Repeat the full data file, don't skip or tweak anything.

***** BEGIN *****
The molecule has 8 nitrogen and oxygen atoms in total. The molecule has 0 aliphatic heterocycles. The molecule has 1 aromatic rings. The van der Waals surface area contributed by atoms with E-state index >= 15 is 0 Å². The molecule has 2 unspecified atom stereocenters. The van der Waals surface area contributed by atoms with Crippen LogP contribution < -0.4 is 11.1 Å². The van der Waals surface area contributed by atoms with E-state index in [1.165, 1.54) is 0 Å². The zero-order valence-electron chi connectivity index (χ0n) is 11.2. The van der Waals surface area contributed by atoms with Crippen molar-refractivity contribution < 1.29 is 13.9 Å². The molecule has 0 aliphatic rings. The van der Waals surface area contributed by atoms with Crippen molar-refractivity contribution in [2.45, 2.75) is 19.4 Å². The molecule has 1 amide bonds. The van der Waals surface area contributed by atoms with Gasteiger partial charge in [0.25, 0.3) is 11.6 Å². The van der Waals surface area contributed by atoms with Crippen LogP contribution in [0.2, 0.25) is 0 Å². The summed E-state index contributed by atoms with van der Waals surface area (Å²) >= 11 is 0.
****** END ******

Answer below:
The molecule has 8 nitrogen and oxygen atoms in total. The molecule has 0 aliphatic heterocycles. The molecule has 1 aromatic rings. The van der Waals surface area contributed by atoms with E-state index >= 15 is 0 Å². The molecule has 2 unspecified atom stereocenters. The van der Waals surface area contributed by atoms with Crippen LogP contribution < -0.4 is 11.1 Å². The van der Waals surface area contributed by atoms with E-state index in [1.165, 1.54) is 0 Å². The zero-order valence-electron chi connectivity index (χ0n) is 11.2. The van der Waals surface area contributed by atoms with Crippen molar-refractivity contribution < 1.29 is 13.9 Å². The molecule has 0 aliphatic rings. The van der Waals surface area contributed by atoms with Crippen molar-refractivity contribution in [2.45, 2.75) is 19.4 Å². The molecule has 1 amide bonds. The van der Waals surface area contributed by atoms with Gasteiger partial charge in [0.25, 0.3) is 11.6 Å². The van der Waals surface area contributed by atoms with Crippen LogP contribution in [0.2, 0.25) is 0 Å². The summed E-state index contributed by atoms with van der Waals surface area (Å²) >= 11 is 0.